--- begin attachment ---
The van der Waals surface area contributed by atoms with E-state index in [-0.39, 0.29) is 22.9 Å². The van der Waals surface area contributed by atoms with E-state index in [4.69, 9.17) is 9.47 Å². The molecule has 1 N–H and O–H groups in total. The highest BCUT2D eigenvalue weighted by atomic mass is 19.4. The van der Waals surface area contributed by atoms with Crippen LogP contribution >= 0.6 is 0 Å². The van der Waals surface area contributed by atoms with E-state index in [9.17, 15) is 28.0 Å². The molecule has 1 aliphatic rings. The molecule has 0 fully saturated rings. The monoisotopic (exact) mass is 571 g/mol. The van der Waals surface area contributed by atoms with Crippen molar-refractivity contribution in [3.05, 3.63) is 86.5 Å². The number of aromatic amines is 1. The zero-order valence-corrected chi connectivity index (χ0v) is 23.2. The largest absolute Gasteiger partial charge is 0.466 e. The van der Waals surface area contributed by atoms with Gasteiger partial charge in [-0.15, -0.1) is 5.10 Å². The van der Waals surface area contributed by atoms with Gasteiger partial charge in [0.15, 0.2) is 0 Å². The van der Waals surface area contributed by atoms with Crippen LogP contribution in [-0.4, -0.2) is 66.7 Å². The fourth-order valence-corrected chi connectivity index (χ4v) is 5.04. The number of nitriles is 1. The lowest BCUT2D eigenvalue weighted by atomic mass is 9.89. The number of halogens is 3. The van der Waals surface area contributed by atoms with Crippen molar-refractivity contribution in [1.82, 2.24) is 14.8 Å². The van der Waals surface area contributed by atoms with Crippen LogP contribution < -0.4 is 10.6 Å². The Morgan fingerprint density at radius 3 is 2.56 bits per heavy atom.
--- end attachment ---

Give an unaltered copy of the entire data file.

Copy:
The van der Waals surface area contributed by atoms with E-state index in [-0.39, 0.29) is 22.9 Å². The van der Waals surface area contributed by atoms with E-state index in [4.69, 9.17) is 9.47 Å². The molecule has 1 N–H and O–H groups in total. The highest BCUT2D eigenvalue weighted by atomic mass is 19.4. The van der Waals surface area contributed by atoms with Crippen LogP contribution >= 0.6 is 0 Å². The van der Waals surface area contributed by atoms with E-state index in [9.17, 15) is 28.0 Å². The molecule has 1 aliphatic rings. The molecule has 0 fully saturated rings. The monoisotopic (exact) mass is 571 g/mol. The van der Waals surface area contributed by atoms with Crippen molar-refractivity contribution in [3.05, 3.63) is 86.5 Å². The number of aromatic amines is 1. The zero-order valence-corrected chi connectivity index (χ0v) is 23.2. The largest absolute Gasteiger partial charge is 0.466 e. The van der Waals surface area contributed by atoms with Gasteiger partial charge in [-0.15, -0.1) is 5.10 Å². The van der Waals surface area contributed by atoms with Gasteiger partial charge in [0.15, 0.2) is 0 Å². The van der Waals surface area contributed by atoms with Crippen LogP contribution in [-0.4, -0.2) is 66.7 Å². The fourth-order valence-corrected chi connectivity index (χ4v) is 5.04. The number of nitriles is 1. The lowest BCUT2D eigenvalue weighted by atomic mass is 9.89. The number of halogens is 3. The van der Waals surface area contributed by atoms with Crippen molar-refractivity contribution in [1.82, 2.24) is 14.8 Å². The van der Waals surface area contributed by atoms with Crippen LogP contribution < -0.4 is 10.6 Å². The Morgan fingerprint density at radius 3 is 2.56 bits per heavy atom.